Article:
Health reform support slipping
Despite efforts by the Obama administration to educate the public on the new healthcare law, support for reform fell to 43 percent in August from 50 percent in July, a new Kaiser Family Foundation poll found. A majority of those polled (70 percent) indicated that they did not like the individual mandate set to force Americans to buy insurance or face a fine.
The law's declining popularity aside, attitudes toward the reform probably will not change how voters vote this November. According to Politico, 42 percent of those polled said reform would be "extremely important" in their voting decisions, up only slightly from 41 percent two months ago.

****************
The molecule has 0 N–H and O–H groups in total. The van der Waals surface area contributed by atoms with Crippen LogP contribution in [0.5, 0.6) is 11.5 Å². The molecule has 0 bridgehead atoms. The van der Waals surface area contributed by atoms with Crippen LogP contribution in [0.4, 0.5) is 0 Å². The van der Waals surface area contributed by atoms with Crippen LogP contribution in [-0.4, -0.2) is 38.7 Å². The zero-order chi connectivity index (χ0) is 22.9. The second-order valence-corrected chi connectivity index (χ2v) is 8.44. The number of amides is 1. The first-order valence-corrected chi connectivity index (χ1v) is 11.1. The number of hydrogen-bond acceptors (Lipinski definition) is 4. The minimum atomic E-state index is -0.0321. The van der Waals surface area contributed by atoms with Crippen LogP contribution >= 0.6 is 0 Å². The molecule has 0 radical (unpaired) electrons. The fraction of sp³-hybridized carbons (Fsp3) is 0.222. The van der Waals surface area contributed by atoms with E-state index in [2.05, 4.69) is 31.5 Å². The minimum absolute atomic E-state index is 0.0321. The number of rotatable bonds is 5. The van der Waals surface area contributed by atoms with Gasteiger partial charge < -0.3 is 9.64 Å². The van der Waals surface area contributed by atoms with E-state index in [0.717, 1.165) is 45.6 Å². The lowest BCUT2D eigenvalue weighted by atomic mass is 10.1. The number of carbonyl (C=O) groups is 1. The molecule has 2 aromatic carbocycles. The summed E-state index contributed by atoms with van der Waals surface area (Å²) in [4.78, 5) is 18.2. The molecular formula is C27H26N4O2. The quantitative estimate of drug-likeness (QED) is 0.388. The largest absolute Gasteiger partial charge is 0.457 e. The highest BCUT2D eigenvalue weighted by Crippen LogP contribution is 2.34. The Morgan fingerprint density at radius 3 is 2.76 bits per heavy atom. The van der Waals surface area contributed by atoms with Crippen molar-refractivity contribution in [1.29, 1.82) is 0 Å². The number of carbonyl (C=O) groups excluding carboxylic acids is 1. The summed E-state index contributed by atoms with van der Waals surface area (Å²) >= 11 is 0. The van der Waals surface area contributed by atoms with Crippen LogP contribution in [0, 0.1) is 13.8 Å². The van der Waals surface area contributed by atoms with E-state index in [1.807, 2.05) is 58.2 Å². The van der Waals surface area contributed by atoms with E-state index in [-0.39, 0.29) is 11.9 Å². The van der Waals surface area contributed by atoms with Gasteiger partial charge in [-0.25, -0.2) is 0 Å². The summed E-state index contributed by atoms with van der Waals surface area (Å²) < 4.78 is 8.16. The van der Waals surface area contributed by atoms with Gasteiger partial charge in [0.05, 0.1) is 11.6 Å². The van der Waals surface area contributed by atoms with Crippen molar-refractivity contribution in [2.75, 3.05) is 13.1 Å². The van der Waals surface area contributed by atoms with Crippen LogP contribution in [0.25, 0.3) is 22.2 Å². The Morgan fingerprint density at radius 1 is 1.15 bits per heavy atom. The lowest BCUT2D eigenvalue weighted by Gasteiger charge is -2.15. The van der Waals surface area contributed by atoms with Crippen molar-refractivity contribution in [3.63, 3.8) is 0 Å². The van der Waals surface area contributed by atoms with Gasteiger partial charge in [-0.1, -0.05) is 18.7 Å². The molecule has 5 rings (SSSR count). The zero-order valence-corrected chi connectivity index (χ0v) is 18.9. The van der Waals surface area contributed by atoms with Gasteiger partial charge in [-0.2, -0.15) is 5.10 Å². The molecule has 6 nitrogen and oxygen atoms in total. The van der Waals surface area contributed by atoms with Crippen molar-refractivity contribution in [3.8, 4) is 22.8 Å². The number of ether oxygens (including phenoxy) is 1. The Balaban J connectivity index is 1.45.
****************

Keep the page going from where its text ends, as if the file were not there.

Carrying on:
"Public opinion on health reform has been stuck in a fairly narrow band and is not changing dramatically," Drew Altman, president and CEO of the Kaiser Family Foundation, told Kaiser Health News.
Health and Human Services Secretary Kathleen Sebelius told ABC News Radio prior to the poll numbers being released that she believes misinformation has contributed to dismay with the new law.
"Unfortunately there still is a great deal of confusion about what is in [the reform law] and what isn't," Sebelius said. "We have a lot of reeducation to do."
Poll: Americans still confused by new healthcare reform law
Shoring up against health reform's tidal wave
GOP hoping to keep debate on health reform law in the spotlight
As details emerge, 'reform' bill sounds more like real reform